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February 03, 2007

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Fatherflot

I like this whole posting while stoned thing and want to encourage more of it.

verst

Get a rum and coke buzz going before the performance starts then you wont notice the early clappers. If I was stoned, I just might think I was looking at a UFO.

Fatherflot, you're not partying with some of your female students are you? Cause if you are, I want in.

Fatherflot

Partying with my female students? Why yes, if by "partying," you mean writing discussion board messages like the following:

You make a very convincing case for your position. I find your reading to be detailed, attentive to nuance, and consistent. As for your question about the use of formal elements in the possibly interpolated sections, I don't think it would be considered unusual or deceptive in any way. These formal elements were still quite common for verse at the time the piece was written down. I think it's also worth noting that if there was a cleric adding the beginning and the ending, he may very well have been convinced that his additions were merely helpful hints to future readers for properly interpreting what he believed to be latent in the original poem. The very idea of the "original text" having some sort of special authority in and of itself would not have been quite thinkable. And bringing it closer to scripture would have been an admirable thing. As James Burke's essay on medieval media ecology shows, lots of interesting things happened in the process of copying manuscripts----elements that were originally meant as "notes on the text" could be copied by later scribes as if they were part of the "original text" all along. Biblical scholars discovered this issue a long time ago---what was the "original text" and what parts were "interpolated" by later editors, commentators, copyists? And if later comments were "divinely inspired" do they have any less right to be considered "part of the text" than the earlier parts?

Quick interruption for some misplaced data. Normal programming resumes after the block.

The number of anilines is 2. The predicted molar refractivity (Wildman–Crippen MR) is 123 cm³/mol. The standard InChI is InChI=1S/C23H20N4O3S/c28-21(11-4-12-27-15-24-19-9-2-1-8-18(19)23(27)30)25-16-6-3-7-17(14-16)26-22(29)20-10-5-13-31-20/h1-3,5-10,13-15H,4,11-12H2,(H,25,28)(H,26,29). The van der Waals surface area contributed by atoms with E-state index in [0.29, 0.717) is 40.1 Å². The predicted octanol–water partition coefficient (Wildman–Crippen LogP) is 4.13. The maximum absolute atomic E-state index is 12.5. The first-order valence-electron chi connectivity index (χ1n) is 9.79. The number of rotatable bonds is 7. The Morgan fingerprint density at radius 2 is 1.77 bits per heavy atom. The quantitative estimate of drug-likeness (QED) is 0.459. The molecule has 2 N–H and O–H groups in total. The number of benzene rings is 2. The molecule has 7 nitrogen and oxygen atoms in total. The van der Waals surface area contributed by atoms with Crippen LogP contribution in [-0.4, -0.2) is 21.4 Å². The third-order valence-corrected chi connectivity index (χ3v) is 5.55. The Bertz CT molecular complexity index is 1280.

All this points out how much of our attitudes towards texts is a result of certain modern conditions and assumptions. We give individual authors great respect and consideration---the text they create belongs to them and their individual genius. It has a right to be protected from tampering and respected in its original form and credited to the proper person. Such attitudes would have seemed vain and blasphemous to medieval clerics. There is only one true source of "authorship" after all!

verst

Fatherflot, I can't say I'm disappointed. At least you are being productive. BTW, that cultural criticism list that you posted has lots of food for thought. Probably of only peripheral interest to what you are working on but, Lawrence Lessig's Free Culture ( http://www.free-culture.cc/ ) may be worth reading since he discusses property and the commons mainly in reference to technology. Here is a lecture he gave too. ( http://www.itconversations.com/shows/detail349.html )

Fatherflot

thanks verst---I'll check it out.

verst

For Free Culture available for free under the Creative Commons License use this link: http://www.free-culture.cc/freecontent/

Listener Tim

I thought Vashti was the best. And DB was a little disappointing.

trouble

Carnegie Hall is indeed an odd space to be seeing devendra banhart, vashti bunyan, vetiver, et al... But Vetiver shimmered and DB worked it, but alas wasn't on long enough to grow with the audience. The distance from performer to crowd was not in any of the bands favor, although I don't think vashti suffered from the lack of intimacy, she created her own. The fake beat box, turntable gesturing from the coco rosie entourage was truly sad.

Listener Tim

I thought DB might have been working that flask of his too long before he hit the stage solo. It's true that his performance was way too short. By his last track I was fully mesmerized.


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